On March 20, the moon will pass in front of the Sun, blocking 82% of light reaching Germany. This is not a new occurrence, but given the country’s ever-increasing reliability on renewable energy — such as solar — the impact of this year’s eclipse could be critical.
Germany’s Fraunhofer Institute for Solar Energy Systems released a study last week, analysing the possible effects the solar eclipse will have on the Germany electricity supply.
According to the study, the partial eclipse will cause a sudden drop in solar-generated power, followed by a sudden surge that the energy grid will need to balance to avoid grid instability. Simulations run by the Fraunhofer Institute for Solar Energy Systems show that conventional power plants and hydroelectricity pump-storage facilities should be able to account for the sudden impact of the eclipse.
Two scenarios are provided: The first, if the day the eclipse occurs is a sunny one, would create the greatest strain on the energy grid; the second scenario suggests that the eclipse will have very little effect on the system if the day is already overcast and cloudy.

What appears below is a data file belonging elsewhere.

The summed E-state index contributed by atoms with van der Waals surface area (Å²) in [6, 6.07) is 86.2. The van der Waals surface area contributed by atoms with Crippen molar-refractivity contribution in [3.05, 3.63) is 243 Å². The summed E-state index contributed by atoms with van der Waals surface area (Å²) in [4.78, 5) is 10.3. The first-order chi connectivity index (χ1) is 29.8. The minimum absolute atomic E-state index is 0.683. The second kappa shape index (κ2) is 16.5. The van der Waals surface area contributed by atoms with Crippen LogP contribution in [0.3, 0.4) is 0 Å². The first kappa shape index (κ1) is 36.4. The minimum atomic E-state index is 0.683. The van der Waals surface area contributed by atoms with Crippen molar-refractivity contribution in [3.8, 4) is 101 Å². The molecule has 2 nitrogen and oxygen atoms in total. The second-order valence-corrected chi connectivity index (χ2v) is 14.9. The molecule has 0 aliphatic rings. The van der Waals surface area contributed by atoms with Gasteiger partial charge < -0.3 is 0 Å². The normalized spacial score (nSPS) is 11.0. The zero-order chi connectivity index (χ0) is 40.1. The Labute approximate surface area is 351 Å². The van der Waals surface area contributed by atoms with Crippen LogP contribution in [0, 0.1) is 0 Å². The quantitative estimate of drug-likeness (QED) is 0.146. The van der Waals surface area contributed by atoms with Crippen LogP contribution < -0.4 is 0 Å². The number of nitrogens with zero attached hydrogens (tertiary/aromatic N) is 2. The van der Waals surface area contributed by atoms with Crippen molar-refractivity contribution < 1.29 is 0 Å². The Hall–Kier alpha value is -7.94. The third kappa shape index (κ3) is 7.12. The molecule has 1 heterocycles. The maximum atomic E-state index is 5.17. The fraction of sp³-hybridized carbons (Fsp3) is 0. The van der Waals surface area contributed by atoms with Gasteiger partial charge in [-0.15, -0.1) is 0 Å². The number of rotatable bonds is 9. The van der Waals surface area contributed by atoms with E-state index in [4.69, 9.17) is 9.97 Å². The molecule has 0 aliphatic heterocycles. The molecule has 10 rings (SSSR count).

Germany has approximately 1.4 million solar installations across the country, contributing approximately 6% to Germany’s energy mix (in 2014). As Europe’s biggest economy, this figure is expected to increase significantly over the next decade, as the country aims to reach its target of 80% electricity from renewable energy by 2050. Germany currently acquires 26% from renewables, across solar, wind, biomass, and hydroelectric plants.
Image Credit: Partial solar eclipse via andersbknudsen, Flickr, CC BY 2.0
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